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Growing satisfaction on both sides: Democrats saw their approval of the rollout triple to 73 percent since January, when former President TrumpDonald TrumpBiden administration still seizing land near border despite plans to stop building wall: report Illinois House passes bill that would mandate Asian-American history lessons in schools Overnight Defense: Administration says 'low to moderate confidence' Russia behind Afghanistan troop bounties | 'Low to medium risk' of Russia invading Ukraine in next few weeks | Intelligence leaders face sharp questions during House worldwide threats he MORE left office. But Republicans' satisfaction has also risen since the transition month by 17 percentage points to 66 percent. 

Read more here.

Former Surgeon General defends Birx after CNN interview

A CNN documentary on the Trump administration’s coronavirus response has set off a new round of finger-pointing and reactions. The latest salvo comes from former Surgeon General Jerome AdamsJerome AdamsOvernight Health Care: US joins 13 countries in raising 'concerns' with data in WHO team's virus report | COVID-19's fourth wave is hitting the US hard | American satisfaction with vaccine rollout surges to 68 percent: poll Former Surgeon General defends Birx after CNN interview Feehery: The top 15 dumb ideas since we took 15 days to stop the spread MORE defending Deborah BirxDeborah BirxThe Hill's 12:30 Report - Presented by ExxonMobil - Supreme Court announces unanimous rulings The Memo: The mystery of post-presidency Trump Overnight Health Care: US joins 13 countries in raising 'concerns' with data in WHO team's virus report | COVID-19's fourth wave is hitting the US hard | American satisfaction with vaccine rollout surges to 68 percent: poll MORE

Adams took to Twitter on Monday to criticize what he saw as no support for Birx, and pointed out that women seemed to be the most critical of her.

“Fascinating to see zero support for Birx- the lone female doc in the room- even among women. In fact, women seem to be the most critical of her. It took more courage for her to stay than to leave, and people who weren’t there have no clue how much worse it could’ve been w/o her,” Adams tweeted.

Adams further pointed out that Anthony FauciAnthony Fauci Fauci believes Johnson & Johnson vaccine will get back on track 'quickly' Maxine Waters cuts off Jim Jordan, Fauci sparring at hearing: 'Shut your mouth' Pfizer CEO: Third dose of COVID-19 vaccine 'likely' needed within 1 year MORE, the nation’s top infectious diseases expert, had received praise for his role in helping deal with the pandemic.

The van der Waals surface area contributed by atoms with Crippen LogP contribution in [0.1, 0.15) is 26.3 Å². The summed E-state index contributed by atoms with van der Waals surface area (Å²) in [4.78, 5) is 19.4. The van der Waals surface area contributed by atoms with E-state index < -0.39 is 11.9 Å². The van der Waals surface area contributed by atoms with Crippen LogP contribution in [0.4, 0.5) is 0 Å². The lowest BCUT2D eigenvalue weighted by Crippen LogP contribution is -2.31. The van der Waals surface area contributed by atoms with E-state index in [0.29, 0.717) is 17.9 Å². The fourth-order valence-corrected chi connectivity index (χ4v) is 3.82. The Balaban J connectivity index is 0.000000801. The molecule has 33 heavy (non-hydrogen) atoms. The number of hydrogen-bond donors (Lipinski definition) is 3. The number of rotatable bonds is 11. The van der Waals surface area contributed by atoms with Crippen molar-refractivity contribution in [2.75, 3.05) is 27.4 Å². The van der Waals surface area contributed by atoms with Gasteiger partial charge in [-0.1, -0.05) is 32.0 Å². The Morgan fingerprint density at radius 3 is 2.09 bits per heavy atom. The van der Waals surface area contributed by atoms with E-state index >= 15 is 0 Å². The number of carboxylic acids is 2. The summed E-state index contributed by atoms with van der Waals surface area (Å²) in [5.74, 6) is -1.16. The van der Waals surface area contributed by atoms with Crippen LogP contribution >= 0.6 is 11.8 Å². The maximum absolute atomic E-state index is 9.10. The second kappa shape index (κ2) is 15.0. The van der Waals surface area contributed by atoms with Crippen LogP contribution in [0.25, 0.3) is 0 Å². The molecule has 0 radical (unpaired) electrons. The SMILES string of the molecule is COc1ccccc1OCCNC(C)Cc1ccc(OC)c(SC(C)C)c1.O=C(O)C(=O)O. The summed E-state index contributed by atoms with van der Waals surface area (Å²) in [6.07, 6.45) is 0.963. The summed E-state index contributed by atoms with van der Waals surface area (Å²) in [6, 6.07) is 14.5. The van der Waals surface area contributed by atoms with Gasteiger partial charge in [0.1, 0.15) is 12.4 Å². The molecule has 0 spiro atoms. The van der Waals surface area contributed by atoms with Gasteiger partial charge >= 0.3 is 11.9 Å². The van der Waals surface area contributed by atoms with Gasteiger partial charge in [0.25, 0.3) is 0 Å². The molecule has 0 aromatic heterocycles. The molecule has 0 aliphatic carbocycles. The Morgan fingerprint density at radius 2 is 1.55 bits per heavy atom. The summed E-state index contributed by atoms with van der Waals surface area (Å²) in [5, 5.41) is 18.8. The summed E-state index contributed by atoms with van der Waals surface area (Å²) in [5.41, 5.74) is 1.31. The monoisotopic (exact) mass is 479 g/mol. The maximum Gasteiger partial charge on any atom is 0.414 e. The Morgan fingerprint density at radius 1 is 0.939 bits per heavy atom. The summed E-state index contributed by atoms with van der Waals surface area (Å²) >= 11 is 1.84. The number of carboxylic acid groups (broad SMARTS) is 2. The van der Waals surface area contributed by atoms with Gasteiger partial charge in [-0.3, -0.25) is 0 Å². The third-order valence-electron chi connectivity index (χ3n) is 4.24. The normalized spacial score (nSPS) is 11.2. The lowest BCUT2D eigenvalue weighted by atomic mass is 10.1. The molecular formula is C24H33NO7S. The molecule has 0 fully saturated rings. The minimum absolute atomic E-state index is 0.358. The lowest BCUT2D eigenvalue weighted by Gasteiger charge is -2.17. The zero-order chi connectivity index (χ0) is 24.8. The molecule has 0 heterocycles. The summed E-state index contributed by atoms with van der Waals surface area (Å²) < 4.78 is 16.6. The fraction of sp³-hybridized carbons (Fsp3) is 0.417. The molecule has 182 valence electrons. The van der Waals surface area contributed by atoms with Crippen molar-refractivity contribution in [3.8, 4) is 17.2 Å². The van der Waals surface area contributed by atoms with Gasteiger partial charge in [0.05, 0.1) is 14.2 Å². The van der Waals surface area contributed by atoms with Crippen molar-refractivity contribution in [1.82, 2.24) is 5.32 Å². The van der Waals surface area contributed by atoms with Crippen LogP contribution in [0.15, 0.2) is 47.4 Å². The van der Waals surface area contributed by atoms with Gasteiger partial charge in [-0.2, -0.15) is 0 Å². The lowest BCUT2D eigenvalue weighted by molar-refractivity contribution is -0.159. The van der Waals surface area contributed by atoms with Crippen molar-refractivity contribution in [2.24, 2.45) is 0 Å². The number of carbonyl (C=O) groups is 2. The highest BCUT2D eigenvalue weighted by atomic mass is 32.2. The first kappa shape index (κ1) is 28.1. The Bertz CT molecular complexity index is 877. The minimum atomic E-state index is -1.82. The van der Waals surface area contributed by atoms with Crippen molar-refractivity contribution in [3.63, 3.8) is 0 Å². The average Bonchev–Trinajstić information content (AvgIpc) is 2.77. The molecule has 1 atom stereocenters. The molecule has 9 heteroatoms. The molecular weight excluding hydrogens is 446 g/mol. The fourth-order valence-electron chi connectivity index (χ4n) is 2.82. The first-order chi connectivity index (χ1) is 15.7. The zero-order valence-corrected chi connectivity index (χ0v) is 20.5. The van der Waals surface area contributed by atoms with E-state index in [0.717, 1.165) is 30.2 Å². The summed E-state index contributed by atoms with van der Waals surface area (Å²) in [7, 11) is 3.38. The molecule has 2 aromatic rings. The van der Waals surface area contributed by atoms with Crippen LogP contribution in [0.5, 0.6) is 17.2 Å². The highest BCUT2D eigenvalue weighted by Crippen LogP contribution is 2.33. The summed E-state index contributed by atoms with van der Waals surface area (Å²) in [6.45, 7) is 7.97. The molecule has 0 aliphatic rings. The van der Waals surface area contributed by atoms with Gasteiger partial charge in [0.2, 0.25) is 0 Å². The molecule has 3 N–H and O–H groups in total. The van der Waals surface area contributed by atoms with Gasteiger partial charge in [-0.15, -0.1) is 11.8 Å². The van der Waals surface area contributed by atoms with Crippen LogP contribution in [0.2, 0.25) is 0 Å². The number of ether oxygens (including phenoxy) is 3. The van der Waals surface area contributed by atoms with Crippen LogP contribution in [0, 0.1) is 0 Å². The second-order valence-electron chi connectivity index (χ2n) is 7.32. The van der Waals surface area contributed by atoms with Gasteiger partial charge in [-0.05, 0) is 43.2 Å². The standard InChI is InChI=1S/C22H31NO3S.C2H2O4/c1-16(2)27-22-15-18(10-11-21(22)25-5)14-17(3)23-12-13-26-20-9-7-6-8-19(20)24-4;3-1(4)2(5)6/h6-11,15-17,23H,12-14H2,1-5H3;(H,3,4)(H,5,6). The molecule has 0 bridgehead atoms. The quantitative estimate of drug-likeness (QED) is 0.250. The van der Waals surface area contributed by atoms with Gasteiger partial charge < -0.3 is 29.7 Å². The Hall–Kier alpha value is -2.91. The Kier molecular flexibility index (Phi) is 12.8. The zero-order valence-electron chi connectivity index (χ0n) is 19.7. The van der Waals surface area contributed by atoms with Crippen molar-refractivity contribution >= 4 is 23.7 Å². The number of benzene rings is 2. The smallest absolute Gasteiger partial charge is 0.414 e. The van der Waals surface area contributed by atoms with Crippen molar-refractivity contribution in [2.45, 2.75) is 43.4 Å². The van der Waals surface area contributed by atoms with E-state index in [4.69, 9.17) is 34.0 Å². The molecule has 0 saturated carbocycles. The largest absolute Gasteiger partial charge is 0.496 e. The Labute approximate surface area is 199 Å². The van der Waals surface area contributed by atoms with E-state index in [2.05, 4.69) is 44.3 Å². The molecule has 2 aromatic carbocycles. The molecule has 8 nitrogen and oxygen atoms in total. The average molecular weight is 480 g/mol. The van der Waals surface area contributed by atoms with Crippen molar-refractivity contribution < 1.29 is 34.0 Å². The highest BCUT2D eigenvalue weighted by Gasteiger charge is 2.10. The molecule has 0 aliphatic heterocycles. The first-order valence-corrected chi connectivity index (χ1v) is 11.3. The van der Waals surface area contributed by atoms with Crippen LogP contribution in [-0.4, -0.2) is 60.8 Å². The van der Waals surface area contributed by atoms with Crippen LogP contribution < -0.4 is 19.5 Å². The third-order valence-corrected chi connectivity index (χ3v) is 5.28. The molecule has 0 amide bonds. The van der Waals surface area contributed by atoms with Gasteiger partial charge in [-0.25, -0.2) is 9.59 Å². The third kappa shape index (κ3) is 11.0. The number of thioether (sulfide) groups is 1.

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He noted that “they were in the same rooms & had the same chances to push back or leave. Big difference was Fauci was protected/ couldn’t be fired. Both played the cards they were dealt.”

Birx has been the subject of scrutiny for her work in the Trump administration on the coronavirus pandemic. She has specifically faced heat for not speaking out enough during her time in the White House as Trump was making false claims about the pandemic.

Fauci defended Birx during the special, saying that she was in “a much more difficult situation” having an office in the West Wing.

Read more here

Arkansas ends mask mandate, opens vaccine access

Arkansas is officially ending its statewide mask mandate effective immediately, Gov. Asa HutchinsonAsa HutchinsonArkansas state House votes to end 'Confederate Flag Day' Sarah Huckabee Sanders raised .8M for her gubernatorial campaign in two months Arkansas governor signs scaled-back hate crimes bill MORE (R) announced Tuesday.

 

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During a press conference, the governor said the state's coronavirus metrics for positive tests and hospitalizations have been consistently improving, and are below the levels he said would be required to end the mandate. 

Hutchinson set the criteria when he lifted most of the state’s virus restrictions last month. Arkansas first imposed the mandate in July, becoming one of the last states to do so.

The decision to lift the mandate comes despite the pleas of President Biden and top health officials, who have been calling on states to pause reopenings over fears of a new surge of coronavirus infections.

No mandate, no problem? Despite the end of the mandate, Hutchinson said he doesn't expect mask wearing to end, and asked that residents respect the decisions of businesses and venues in the state that are still requiring masks.

"Common sense should govern," Hutchinson said. "Please respect the decisions of others in regards to masks, and that is true whether it's private business or individuals."

More vaccine coming: At the same time, Hutchinson said he is opening COVID-19 vaccine eligibility to everyone over the age of 16. Hutchinson said Arkansas will receive an extra 25,000 doses this week from the White House, and has administered 1.1 million of its 1.6 million doses so far. 

Read more here.

What we’re reading

Should masking last beyond the pandemic? Flu and colds are down, spurring a debate (NPR)

Family travel gets complicated without a Covid vaccine for kids (New York Times

 

Biden's Covid adviser warns lifting restrictions is like 'playing with fire' (NBC)

State by state

Worrisome COVID-19 variants are taking hold in Pa. and N.J., threatening the success of vaccines (The Philadelphia Inquirer)

People from DC are driving to rural towns and red states to get Covid vaccinations (Washingtonian)

Texas will provide rapid COVID-19 tests for summer camps (Texas Tribune

Oregon can’t produce written evaluation of long-delayed COVID-19 exposure app (The Oregonian

South Carolina lawmakers consider whether to break up public health agency (Associated Press)

The Hill op-eds

Five upgrades to make now to COVID vaccine delivery